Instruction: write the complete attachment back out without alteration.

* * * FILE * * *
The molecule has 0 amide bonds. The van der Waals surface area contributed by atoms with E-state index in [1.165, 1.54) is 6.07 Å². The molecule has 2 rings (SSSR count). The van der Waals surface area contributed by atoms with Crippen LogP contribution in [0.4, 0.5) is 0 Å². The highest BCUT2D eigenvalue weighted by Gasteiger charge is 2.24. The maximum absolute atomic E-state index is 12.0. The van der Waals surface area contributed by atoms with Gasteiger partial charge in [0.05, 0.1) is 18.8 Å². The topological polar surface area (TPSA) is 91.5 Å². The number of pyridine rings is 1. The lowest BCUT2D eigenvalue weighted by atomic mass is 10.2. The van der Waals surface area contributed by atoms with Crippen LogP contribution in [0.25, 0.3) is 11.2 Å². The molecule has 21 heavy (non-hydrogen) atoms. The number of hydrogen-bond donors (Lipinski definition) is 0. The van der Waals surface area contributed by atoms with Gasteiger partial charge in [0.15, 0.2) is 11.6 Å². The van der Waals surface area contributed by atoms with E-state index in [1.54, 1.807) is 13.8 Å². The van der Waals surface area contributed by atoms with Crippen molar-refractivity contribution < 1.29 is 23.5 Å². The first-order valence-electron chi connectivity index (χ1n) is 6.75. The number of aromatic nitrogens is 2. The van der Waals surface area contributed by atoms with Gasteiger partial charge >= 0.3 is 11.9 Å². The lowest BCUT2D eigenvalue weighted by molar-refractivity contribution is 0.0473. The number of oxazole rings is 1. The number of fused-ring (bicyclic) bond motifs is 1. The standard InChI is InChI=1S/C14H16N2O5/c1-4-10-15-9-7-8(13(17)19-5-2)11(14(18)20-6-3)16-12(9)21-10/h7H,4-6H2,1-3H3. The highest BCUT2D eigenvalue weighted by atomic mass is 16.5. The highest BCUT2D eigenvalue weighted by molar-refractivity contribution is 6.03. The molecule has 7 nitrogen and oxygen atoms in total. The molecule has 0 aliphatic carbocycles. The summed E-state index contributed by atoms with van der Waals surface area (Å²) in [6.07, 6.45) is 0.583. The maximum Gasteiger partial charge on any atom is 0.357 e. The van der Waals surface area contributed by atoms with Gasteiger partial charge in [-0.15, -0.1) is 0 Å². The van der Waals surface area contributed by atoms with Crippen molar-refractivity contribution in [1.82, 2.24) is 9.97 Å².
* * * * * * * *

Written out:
The molecule has 0 amide bonds. The van der Waals surface area contributed by atoms with E-state index in [1.165, 1.54) is 6.07 Å². The molecule has 2 rings (SSSR count). The van der Waals surface area contributed by atoms with Crippen LogP contribution in [0.4, 0.5) is 0 Å². The highest BCUT2D eigenvalue weighted by Gasteiger charge is 2.24. The maximum absolute atomic E-state index is 12.0. The van der Waals surface area contributed by atoms with Gasteiger partial charge in [0.05, 0.1) is 18.8 Å². The topological polar surface area (TPSA) is 91.5 Å². The number of pyridine rings is 1. The lowest BCUT2D eigenvalue weighted by atomic mass is 10.2. The van der Waals surface area contributed by atoms with Crippen LogP contribution in [0.25, 0.3) is 11.2 Å². The molecule has 21 heavy (non-hydrogen) atoms. The number of hydrogen-bond donors (Lipinski definition) is 0. The van der Waals surface area contributed by atoms with Gasteiger partial charge in [0.15, 0.2) is 11.6 Å². The van der Waals surface area contributed by atoms with E-state index in [1.54, 1.807) is 13.8 Å². The van der Waals surface area contributed by atoms with Crippen molar-refractivity contribution < 1.29 is 23.5 Å². The first-order valence-electron chi connectivity index (χ1n) is 6.75. The number of aromatic nitrogens is 2. The van der Waals surface area contributed by atoms with Gasteiger partial charge >= 0.3 is 11.9 Å². The lowest BCUT2D eigenvalue weighted by molar-refractivity contribution is 0.0473. The number of oxazole rings is 1. The number of fused-ring (bicyclic) bond motifs is 1. The standard InChI is InChI=1S/C14H16N2O5/c1-4-10-15-9-7-8(13(17)19-5-2)11(14(18)20-6-3)16-12(9)21-10/h7H,4-6H2,1-3H3. The highest BCUT2D eigenvalue weighted by atomic mass is 16.5. The highest BCUT2D eigenvalue weighted by molar-refractivity contribution is 6.03. The molecule has 7 nitrogen and oxygen atoms in total. The molecule has 0 aliphatic carbocycles. The summed E-state index contributed by atoms with van der Waals surface area (Å²) in [6.07, 6.45) is 0.583. The maximum Gasteiger partial charge on any atom is 0.357 e. The van der Waals surface area contributed by atoms with Gasteiger partial charge in [-0.15, -0.1) is 0 Å². The van der Waals surface area contributed by atoms with Crippen molar-refractivity contribution in [1.82, 2.24) is 9.97 Å².